Did You Know?
Historical Information Bites
This photograph from the early 1900’s shows the mill when it was used for grinding grain. Leaning against the annexe wall can be seen a millstone of approximately 5 feet diameter. The sluice is constructed from timber possibly from railway sleepers. Note the lack of housing in the background, this feature would not arrive until another 50 years had passed.
Did You Know? – Pre 19th Century
Heighley Castle once had a moat.
Heighley Castle was demolished by orders of the monarchy directly after the civil war.
Did You Know? – The 19th Century
In the 19th century Madeley wasn’t as heavily populated as it is today. More of the general area was being farmed.
In the 19th century the mill was being used for grinding flour.
In the 19th century there existed another flour mill in Wrinehill near to Grafton’s Wood named Furnace Mill.
In the 19th century the whole area was interspersed with gravel pits and quarries. Today, if we need materials for building houses etc. we have it delivered from the builders merchant. No such luxuries in 1891.
In 1891 Moss Lane was in existence, although at this time it would be 60 years before The Moss estate would be built.
In 1891 The Offley Arms had been built.
So was The Old Swan.
The London and North Western Railway company built what is known today as the west coast mainline on the outskirts of the village. There was even a mainline station built, with facilities for goods and even transportation of horse and carts by rail. Access was via Manor Road next to the footbridge.
The current footbridge is not the original, that was fifty metres further south inter-connecting the platforms on both sides of the track.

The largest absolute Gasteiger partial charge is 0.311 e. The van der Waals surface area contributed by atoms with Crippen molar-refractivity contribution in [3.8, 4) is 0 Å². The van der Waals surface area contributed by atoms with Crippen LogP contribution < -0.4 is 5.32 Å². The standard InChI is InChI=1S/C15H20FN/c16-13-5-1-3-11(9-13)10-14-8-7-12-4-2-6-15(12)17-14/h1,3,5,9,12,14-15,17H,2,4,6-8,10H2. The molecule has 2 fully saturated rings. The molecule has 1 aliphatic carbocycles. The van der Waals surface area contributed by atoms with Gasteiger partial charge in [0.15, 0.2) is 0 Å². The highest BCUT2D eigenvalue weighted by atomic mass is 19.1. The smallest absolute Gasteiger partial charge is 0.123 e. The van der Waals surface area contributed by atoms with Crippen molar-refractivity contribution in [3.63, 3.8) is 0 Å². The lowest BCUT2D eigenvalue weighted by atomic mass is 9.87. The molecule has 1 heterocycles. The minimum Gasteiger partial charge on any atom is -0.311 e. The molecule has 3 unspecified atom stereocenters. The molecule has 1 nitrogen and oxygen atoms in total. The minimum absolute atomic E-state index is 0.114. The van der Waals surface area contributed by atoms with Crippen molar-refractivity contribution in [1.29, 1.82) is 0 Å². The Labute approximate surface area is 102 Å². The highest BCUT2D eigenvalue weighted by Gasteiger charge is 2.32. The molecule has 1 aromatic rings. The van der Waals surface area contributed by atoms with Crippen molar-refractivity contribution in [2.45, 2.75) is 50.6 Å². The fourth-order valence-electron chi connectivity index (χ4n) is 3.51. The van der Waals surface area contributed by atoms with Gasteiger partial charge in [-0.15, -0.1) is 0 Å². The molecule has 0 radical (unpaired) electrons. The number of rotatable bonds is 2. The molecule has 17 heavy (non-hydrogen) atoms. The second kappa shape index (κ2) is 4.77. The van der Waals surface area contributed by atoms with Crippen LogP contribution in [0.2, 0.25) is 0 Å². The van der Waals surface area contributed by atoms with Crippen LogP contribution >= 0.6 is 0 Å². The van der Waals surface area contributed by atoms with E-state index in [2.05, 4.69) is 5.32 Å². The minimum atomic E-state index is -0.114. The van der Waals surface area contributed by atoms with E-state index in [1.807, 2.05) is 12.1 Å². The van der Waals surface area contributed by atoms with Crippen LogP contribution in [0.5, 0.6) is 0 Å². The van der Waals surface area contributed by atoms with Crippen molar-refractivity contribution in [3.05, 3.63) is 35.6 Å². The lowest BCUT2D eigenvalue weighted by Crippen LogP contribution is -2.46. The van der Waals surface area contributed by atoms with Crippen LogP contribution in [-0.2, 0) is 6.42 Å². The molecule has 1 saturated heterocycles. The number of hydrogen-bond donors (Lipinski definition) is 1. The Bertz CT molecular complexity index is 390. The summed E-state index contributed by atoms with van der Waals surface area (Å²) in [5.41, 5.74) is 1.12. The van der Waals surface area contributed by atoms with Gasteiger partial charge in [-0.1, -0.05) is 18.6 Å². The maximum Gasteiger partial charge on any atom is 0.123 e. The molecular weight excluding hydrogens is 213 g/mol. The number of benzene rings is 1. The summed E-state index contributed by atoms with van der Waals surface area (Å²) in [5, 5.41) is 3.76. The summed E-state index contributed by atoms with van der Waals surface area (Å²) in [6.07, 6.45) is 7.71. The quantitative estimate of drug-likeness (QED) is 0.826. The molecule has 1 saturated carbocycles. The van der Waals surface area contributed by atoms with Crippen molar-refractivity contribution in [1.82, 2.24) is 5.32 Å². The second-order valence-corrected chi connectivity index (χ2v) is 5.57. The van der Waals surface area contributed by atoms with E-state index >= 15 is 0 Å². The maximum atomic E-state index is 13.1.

In 1891 the Crewe Arms Hotel was originally situated next to Madeley mainline station in Station Road. Wharf Terrace is home of the current Crewe Arms Hotel.
A minerals railway line was laid through Madeley Heath to serve the collieries and to connect to Audley. This required that a bridge be laid at the junction of Leycett Lane and Keele Road, with the line passing under the road.
There was a Wesleyian chapel at the junction of Moss lane and Barhill Road by the railway bridge.
A Public house called the Greyhound Inn (the white building in the background) stood at the junction of New Road and Newcastle Road, where the notice board now stands. Presumably this is where Greyhound Court derived it’s name. Of interest is the photograph of this building shown in “Keele, Madeley and Whitmore, in old picture postcards. Barbara and Dennis Morris, Anthony and Joy Priestley, Roger Simmons and Edward Watkin. Brampton Publications 1990.
The Age of the Motor Car
Looking along Poolside toward The Holborn. Behind the young gentleman standing in the road can be seen the old post office. Through the trees on the right is The Vicarage. The car has wagon type spoke wheels the hood is the type that could be found on horse carriages of the day, and the rear light would have more than likely been powered by paraffin. The registration plate reads M1273. Everyone in this picture is wearing some kind of headwear. The boy on the left, the one behind the motor car and the young lad in the road all wear flat caps. The boy, second left and the girl in white both wear wide brimmed hats. Between the people in the centre of the photograph is a gentleman walking along The Holborn, he is wearing a bowler hat. All this would have been common practice in those times even though it is summer in this photograph. Another point worthy of note is the fact that the two boys on the left are playing on hobby horses, although the lad with the flat cap has no wheel on his!